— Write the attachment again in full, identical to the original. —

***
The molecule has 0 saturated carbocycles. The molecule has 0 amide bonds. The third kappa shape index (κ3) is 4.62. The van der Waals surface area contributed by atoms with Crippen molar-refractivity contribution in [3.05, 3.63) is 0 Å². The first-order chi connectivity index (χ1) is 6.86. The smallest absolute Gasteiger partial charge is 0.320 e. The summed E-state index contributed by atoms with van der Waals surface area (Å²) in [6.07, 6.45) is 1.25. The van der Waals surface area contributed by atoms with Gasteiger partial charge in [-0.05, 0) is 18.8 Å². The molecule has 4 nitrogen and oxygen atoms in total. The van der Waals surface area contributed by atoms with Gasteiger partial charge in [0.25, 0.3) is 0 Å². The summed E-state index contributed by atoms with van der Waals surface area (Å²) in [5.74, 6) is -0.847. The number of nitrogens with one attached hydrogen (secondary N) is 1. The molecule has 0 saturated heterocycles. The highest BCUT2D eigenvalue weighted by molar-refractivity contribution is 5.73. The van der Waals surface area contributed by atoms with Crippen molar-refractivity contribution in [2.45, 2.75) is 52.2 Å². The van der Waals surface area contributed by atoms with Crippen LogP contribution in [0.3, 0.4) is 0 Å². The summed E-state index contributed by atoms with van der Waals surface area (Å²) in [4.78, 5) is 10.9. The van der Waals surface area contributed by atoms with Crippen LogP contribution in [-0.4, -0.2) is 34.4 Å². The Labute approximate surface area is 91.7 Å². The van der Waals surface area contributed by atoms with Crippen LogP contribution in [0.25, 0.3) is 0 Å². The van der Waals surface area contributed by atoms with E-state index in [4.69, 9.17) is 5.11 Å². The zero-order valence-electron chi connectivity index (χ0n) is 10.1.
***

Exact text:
The molecule has 0 saturated carbocycles. The molecule has 0 amide bonds. The third kappa shape index (κ3) is 4.62. The van der Waals surface area contributed by atoms with Crippen molar-refractivity contribution in [3.05, 3.63) is 0 Å². The first-order chi connectivity index (χ1) is 6.86. The smallest absolute Gasteiger partial charge is 0.320 e. The summed E-state index contributed by atoms with van der Waals surface area (Å²) in [6.07, 6.45) is 1.25. The van der Waals surface area contributed by atoms with Gasteiger partial charge in [-0.05, 0) is 18.8 Å². The molecule has 4 nitrogen and oxygen atoms in total. The van der Waals surface area contributed by atoms with Gasteiger partial charge in [0.25, 0.3) is 0 Å². The summed E-state index contributed by atoms with van der Waals surface area (Å²) in [5.74, 6) is -0.847. The number of nitrogens with one attached hydrogen (secondary N) is 1. The molecule has 0 saturated heterocycles. The highest BCUT2D eigenvalue weighted by molar-refractivity contribution is 5.73. The van der Waals surface area contributed by atoms with Crippen molar-refractivity contribution in [2.45, 2.75) is 52.2 Å². The van der Waals surface area contributed by atoms with Crippen LogP contribution in [0.3, 0.4) is 0 Å². The summed E-state index contributed by atoms with van der Waals surface area (Å²) in [4.78, 5) is 10.9. The van der Waals surface area contributed by atoms with Crippen LogP contribution in [-0.4, -0.2) is 34.4 Å². The Labute approximate surface area is 91.7 Å². The van der Waals surface area contributed by atoms with Crippen LogP contribution in [0.25, 0.3) is 0 Å². The van der Waals surface area contributed by atoms with E-state index in [4.69, 9.17) is 5.11 Å². The zero-order valence-electron chi connectivity index (χ0n) is 10.1.